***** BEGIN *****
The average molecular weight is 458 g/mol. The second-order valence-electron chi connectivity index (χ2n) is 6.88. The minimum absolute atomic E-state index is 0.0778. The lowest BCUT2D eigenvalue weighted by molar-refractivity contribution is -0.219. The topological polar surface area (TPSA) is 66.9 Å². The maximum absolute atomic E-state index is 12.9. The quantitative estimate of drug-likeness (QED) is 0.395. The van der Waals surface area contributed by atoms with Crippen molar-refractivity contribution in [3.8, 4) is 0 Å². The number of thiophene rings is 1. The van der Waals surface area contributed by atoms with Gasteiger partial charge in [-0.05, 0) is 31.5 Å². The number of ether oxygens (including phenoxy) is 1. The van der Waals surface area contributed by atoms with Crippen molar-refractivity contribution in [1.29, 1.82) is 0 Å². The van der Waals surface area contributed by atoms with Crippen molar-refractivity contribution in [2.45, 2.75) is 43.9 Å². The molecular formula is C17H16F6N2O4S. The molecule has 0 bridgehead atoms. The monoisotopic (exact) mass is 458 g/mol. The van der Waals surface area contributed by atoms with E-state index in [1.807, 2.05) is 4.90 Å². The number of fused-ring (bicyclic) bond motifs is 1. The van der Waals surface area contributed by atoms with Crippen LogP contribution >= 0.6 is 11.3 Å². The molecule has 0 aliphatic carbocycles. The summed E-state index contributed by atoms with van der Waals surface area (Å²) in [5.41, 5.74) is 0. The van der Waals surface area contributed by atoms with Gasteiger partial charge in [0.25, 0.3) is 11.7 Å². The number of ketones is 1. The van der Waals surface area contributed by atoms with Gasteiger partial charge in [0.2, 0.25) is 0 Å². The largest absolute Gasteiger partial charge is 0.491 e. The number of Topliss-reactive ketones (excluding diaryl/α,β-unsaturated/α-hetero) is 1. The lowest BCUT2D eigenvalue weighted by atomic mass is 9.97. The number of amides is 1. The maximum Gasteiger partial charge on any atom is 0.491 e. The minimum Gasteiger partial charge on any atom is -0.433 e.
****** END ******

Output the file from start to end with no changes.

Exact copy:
The average molecular weight is 458 g/mol. The second-order valence-electron chi connectivity index (χ2n) is 6.88. The minimum absolute atomic E-state index is 0.0778. The lowest BCUT2D eigenvalue weighted by molar-refractivity contribution is -0.219. The topological polar surface area (TPSA) is 66.9 Å². The maximum absolute atomic E-state index is 12.9. The quantitative estimate of drug-likeness (QED) is 0.395. The van der Waals surface area contributed by atoms with Crippen molar-refractivity contribution in [3.8, 4) is 0 Å². The number of thiophene rings is 1. The van der Waals surface area contributed by atoms with Gasteiger partial charge in [-0.05, 0) is 31.5 Å². The number of ether oxygens (including phenoxy) is 1. The van der Waals surface area contributed by atoms with Crippen molar-refractivity contribution in [1.29, 1.82) is 0 Å². The van der Waals surface area contributed by atoms with Crippen molar-refractivity contribution in [2.45, 2.75) is 43.9 Å². The molecular formula is C17H16F6N2O4S. The molecule has 0 bridgehead atoms. The monoisotopic (exact) mass is 458 g/mol. The van der Waals surface area contributed by atoms with E-state index in [1.807, 2.05) is 4.90 Å². The number of fused-ring (bicyclic) bond motifs is 1. The van der Waals surface area contributed by atoms with Crippen LogP contribution >= 0.6 is 11.3 Å². The molecule has 0 aliphatic carbocycles. The summed E-state index contributed by atoms with van der Waals surface area (Å²) in [5.41, 5.74) is 0. The van der Waals surface area contributed by atoms with Gasteiger partial charge in [0.25, 0.3) is 11.7 Å². The number of ketones is 1. The van der Waals surface area contributed by atoms with Gasteiger partial charge in [0.2, 0.25) is 0 Å². The largest absolute Gasteiger partial charge is 0.491 e. The number of Topliss-reactive ketones (excluding diaryl/α,β-unsaturated/α-hetero) is 1. The lowest BCUT2D eigenvalue weighted by atomic mass is 9.97. The number of amides is 1. The maximum Gasteiger partial charge on any atom is 0.491 e. The minimum Gasteiger partial charge on any atom is -0.433 e.